Request for information framed in terms of section 23
Request framed in terms of s 23—Crown Law sought details of requester’s personal interest in information at issue—requester objected on grounds of his right to seek information—Crown Law had not acted improperly in seeking further information from the requester—if an organisation fails to recognise that a request falls within the scope of s 23 and by error processes it pursuant to the more general provisions in Part 2 of the Act, a requester may be deprived of information to which he or she is entitled—no formal investigation—requester invited to advise Crown Law whether he had any personal interest in the decision in question
The requester sought from the Crown Law Office details concerning a decision on whether a particular prosecution should have been instituted. In order to ensure that he was provided with the fullest information, the requester specifically asked for the findings on all issues of fact, a reference to the information on which such findings were based and the reasons for the decision.
The particularity sought by the requester followed closely the wording of section 23(1)(a)-(c) of the OIA. This section provides for a person to have the right of access to reasons for decisions affecting that person. Where a person makes a request within the ambit of section 23, the rights of an organisation to withhold that information are specially defined, and only a few of the withholding grounds which are ordinarily available in respect of requests for official information are applicable.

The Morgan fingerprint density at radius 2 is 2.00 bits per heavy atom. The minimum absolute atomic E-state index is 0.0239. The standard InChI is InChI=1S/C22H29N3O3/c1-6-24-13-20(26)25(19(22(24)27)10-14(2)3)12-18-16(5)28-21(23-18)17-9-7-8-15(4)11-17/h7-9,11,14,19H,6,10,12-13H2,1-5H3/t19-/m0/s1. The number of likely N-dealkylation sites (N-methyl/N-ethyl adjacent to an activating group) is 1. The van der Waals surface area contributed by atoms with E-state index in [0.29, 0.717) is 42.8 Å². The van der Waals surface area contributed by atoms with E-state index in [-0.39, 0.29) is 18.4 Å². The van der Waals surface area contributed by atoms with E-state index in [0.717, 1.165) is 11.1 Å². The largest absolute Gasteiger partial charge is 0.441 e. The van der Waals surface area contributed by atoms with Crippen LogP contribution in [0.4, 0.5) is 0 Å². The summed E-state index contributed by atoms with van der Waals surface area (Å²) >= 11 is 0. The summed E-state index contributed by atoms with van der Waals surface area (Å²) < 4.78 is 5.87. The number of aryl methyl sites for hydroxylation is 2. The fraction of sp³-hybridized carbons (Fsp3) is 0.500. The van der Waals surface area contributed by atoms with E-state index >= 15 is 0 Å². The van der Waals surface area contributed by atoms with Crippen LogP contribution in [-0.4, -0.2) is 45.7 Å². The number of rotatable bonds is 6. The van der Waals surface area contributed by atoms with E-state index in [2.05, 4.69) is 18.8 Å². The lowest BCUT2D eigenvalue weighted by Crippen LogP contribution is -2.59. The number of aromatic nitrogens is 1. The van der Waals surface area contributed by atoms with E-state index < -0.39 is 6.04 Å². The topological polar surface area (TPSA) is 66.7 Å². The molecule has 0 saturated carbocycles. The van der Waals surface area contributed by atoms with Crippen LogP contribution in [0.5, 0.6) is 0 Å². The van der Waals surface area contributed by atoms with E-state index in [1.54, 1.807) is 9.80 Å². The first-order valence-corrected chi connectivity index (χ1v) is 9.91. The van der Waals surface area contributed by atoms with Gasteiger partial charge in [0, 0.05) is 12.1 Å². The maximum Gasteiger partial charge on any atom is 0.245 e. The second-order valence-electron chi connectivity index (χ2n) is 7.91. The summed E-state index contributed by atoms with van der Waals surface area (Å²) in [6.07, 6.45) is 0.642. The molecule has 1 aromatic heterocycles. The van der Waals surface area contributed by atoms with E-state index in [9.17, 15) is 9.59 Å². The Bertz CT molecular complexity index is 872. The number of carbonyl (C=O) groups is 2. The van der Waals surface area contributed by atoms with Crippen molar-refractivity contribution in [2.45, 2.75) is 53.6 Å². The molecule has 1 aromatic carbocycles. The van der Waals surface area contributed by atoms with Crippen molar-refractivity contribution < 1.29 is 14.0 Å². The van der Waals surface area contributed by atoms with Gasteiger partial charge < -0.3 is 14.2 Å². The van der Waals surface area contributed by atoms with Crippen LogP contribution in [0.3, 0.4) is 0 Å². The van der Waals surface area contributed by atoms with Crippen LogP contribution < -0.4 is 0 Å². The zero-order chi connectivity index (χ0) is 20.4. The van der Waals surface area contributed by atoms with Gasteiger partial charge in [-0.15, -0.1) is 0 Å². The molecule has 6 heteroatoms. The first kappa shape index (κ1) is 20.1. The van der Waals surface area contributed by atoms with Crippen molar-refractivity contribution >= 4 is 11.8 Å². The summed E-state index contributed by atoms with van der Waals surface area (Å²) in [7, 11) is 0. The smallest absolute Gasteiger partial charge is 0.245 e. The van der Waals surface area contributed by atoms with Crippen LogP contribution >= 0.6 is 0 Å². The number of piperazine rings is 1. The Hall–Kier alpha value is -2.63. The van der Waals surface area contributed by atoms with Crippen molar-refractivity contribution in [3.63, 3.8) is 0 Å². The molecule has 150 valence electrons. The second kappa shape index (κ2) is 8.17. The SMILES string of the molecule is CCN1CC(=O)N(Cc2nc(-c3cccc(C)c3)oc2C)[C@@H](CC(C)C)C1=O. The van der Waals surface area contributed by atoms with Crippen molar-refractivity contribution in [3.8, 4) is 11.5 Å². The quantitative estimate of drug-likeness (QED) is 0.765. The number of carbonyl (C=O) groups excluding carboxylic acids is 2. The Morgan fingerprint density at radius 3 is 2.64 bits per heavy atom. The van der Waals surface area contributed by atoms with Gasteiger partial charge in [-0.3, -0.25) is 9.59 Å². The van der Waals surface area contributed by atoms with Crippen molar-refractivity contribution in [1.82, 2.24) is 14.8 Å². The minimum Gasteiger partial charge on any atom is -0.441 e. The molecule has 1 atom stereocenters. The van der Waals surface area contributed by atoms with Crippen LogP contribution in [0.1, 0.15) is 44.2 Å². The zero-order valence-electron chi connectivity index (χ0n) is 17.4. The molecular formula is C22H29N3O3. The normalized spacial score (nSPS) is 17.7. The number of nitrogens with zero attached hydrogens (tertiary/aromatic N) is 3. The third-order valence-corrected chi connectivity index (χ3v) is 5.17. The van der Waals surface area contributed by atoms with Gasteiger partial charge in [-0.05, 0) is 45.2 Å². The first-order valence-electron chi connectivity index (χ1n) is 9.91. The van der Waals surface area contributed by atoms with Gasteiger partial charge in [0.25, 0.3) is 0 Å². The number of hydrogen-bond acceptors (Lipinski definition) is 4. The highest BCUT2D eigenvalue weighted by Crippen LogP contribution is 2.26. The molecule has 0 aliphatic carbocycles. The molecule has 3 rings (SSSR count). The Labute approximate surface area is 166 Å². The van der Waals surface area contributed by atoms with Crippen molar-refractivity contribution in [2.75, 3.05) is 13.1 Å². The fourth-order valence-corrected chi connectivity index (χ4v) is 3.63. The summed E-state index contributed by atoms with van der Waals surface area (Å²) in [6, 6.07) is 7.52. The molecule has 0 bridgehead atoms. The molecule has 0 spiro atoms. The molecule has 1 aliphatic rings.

In the circumstances, the Crown Law Office was concerned that the requester might have a personal interest in the information requested and, in order to ensure that the request was considered in the appropriate manner, asked him to supply details of his personal interest. The requester regarded this as an intrusion upon his rights as a member of the public to seek official information, and made a complaint, pointing out that there is no obligation on a requester to explain or justify a request for official information.
The requester was correct in that any person seeking official information is not required to justify his or her reasons for doing so. The person needs only to come within the categories of persons entitled to make a request as defined in section 12 of the OIA.
However, in this case, it was concluded that the Crown Law Office had not acted improperly in seeking further information from the requester. If an organisation fails to recognise that a request falls within the scope of section 23 and by error processes it pursuant to the more general provisions in Part 2 of the Act, a requester may be deprived of information to which he or she is entitled.
In the circumstances, it was decided not to commence a formal investigation of the requester’s complaint. The requester was invited to advise the Crown Law Office whether he had any personal interest in the decision in question in which case his request would fall within the provisions of section 23. If not, the Crown Law Office could proceed to consider the request pursuant to Part 2 of the Act.
This case note is published under the authority of the Ombudsmen Rules 1989. It sets out an Ombudsman’s view on the facts of a particular case. It should not be taken as establishing any legal precedent that would bind an Ombudsman in future.